Lakota people are a people on the move! From ancient times, through Buffalo days and the reservation period, all the way up until today we have always been On The Move!

Our nomadic origin and history have made us a tribe with traditions of change. Moving through an ever changing world, we became part of its' rhythm and that rhythm formed our traditions.

From the Past

The hunt, the fight, moving camp and ceremonies year around, all provided the foundation upon which we built our traditions. Our songs, dances and societies were all parts that made up our whole way of life. In a journey over thousands of years we came, to take our place in the history of the world. All that we bring is the knowledge of our long journey here.

It's been said that, long before there were horses there were dogs who lived among us. We taught them and they taught us to move camp in the ways we do. We made the travois for them.

So, when the horses came we already knew something about them. Working with them we further enhanced our ways of being on the move. We made beautiful things for our horses to wear, and like our selves, we dressed them up at all the right occassions!

When the wagons came we hooked them up to the horses, the way we'd seen it done, and rode on into town. Finally, when the horseless carriage arrived we traded, or sold, our wagons and got us one of those.

Now, our lands are full of dogs and cars. Some work and some don't, yet through it all we've built on our knowledge of the ever changing world. We've continued with our traditions of change. Still today, the Lakota are some of the best horsemen around. Many Lakota horsemen have taken their place in the arenas of the day.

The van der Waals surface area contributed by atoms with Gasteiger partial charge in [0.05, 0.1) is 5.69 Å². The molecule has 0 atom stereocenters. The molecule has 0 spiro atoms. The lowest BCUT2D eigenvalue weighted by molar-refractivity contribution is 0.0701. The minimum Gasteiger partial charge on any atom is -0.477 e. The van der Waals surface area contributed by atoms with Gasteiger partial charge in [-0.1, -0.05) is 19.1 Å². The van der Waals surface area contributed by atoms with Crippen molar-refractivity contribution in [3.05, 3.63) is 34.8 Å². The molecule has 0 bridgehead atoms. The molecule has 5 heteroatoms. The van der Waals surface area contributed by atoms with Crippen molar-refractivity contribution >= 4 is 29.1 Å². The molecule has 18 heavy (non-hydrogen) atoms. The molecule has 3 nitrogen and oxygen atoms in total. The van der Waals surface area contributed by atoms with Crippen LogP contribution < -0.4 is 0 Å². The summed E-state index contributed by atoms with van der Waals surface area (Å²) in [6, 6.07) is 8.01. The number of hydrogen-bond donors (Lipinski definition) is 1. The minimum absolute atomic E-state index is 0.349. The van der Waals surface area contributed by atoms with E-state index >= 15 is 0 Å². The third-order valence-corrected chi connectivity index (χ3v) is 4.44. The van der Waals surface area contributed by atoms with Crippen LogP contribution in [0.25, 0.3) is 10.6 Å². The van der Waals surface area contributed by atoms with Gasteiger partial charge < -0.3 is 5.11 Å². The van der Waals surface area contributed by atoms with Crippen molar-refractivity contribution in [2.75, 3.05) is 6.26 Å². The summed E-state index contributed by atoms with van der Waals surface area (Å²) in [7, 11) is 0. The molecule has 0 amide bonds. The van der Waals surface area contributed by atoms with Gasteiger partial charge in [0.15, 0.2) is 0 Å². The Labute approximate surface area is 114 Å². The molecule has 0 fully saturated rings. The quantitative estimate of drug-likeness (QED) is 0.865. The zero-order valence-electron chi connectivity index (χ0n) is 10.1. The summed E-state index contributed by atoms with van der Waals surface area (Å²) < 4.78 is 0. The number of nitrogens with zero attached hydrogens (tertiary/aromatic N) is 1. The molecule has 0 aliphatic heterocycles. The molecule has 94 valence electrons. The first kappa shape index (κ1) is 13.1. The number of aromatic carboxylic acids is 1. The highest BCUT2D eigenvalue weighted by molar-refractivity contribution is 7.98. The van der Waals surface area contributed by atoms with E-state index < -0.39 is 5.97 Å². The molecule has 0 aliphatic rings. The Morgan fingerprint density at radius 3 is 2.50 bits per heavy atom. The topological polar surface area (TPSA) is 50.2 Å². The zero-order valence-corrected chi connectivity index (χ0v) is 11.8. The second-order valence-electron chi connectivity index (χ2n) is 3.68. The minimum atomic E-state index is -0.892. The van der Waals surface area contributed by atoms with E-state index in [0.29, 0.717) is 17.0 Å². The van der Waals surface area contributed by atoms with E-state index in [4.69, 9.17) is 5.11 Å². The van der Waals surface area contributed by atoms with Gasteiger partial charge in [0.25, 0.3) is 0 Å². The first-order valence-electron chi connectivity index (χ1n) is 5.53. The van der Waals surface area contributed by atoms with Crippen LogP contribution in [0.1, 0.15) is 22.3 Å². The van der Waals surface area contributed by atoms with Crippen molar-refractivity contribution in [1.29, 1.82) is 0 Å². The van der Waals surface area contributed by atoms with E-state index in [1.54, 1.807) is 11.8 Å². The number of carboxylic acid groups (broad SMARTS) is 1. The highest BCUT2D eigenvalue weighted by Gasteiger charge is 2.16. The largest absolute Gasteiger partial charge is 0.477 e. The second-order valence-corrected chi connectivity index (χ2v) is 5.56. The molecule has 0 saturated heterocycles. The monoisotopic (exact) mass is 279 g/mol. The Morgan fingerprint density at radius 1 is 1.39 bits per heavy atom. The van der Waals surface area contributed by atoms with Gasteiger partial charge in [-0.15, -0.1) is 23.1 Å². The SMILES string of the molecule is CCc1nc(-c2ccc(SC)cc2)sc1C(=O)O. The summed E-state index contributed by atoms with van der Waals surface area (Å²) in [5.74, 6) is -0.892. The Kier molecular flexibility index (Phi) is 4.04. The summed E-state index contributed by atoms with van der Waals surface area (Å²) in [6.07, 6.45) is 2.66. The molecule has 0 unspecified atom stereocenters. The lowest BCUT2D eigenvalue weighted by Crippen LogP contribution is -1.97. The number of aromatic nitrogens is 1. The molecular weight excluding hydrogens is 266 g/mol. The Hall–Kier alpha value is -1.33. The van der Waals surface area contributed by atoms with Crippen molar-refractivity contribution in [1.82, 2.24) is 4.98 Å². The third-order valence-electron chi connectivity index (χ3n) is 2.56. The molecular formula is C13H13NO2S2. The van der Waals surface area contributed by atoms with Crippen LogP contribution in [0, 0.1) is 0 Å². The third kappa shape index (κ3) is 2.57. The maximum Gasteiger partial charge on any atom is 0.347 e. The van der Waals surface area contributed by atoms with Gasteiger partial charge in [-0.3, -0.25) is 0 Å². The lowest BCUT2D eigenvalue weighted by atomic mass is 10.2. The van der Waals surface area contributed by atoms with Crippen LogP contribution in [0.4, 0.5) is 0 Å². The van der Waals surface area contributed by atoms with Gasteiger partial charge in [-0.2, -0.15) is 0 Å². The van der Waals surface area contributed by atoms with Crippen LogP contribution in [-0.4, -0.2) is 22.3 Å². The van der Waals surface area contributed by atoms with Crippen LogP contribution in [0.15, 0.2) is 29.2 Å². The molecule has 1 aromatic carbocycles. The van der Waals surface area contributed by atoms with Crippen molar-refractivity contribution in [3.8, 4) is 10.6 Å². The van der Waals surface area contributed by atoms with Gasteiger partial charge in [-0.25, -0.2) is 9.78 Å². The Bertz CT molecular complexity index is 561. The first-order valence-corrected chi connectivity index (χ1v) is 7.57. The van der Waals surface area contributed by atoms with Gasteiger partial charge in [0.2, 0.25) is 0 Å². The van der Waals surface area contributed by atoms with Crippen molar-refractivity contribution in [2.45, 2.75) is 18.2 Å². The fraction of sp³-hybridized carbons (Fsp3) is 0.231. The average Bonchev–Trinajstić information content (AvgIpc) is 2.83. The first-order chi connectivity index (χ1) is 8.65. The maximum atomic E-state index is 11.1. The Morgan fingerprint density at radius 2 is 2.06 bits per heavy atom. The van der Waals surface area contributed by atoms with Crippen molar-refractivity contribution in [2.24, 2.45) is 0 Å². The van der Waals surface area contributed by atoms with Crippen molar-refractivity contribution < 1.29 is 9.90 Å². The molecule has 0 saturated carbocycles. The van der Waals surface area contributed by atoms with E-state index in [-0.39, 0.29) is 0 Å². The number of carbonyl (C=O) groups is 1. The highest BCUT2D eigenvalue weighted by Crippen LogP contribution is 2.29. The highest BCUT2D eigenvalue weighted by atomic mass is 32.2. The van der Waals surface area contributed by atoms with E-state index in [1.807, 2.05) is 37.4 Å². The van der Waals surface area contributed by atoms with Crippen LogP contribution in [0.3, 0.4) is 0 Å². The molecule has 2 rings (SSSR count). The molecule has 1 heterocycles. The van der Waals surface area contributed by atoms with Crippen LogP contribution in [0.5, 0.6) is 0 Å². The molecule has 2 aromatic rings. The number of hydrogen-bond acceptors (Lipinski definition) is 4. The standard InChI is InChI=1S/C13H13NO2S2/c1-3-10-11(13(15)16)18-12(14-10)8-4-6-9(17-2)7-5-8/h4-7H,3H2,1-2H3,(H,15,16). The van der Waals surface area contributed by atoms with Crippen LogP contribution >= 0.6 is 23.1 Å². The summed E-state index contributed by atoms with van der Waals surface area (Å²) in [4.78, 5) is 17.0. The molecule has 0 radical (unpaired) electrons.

Therein lies a story of our past and our journey here.

To the Present!
So today, almost two hundred years after Lewis and Clark first gave us beads , cloth and other trade goods in order to pass through our worlds, we stand within that greater world we first got a glimpse of then.

We came to know that world and ventured out into it. Today, when you peek into Lakota World you will see who has done that, and how. Like Lewis and Clark you can explore, discover and learn in our world, and find something to take back to yours. But, like we told Lewis and Clark,
take only what you need and leave the rest, for others who come after you...

Huwo! Come on in and see who we are today!


My tribe, the Oglala-Lakota are part of a large Lakota Nation with three distinct Lakota dialects.

So depending on where we are from, the eastern areas, the western areas or the central part of our territories, we would call ourselves Nakota, Lakota or Dakota, respectively.

Many tribes are included or related to the Lakota Nation. Our Oglala Lakota Flag, symbolizes the circle of tipis, or these many bands of the nation. The various tribes of the Nation are located mainly throughout the northern plains of the United States. To all Lakota the "Paha Sapa", the Black Hills of South Dakota is Home. the heart of our world on Mother Earth.

The Survival of Lakota Ways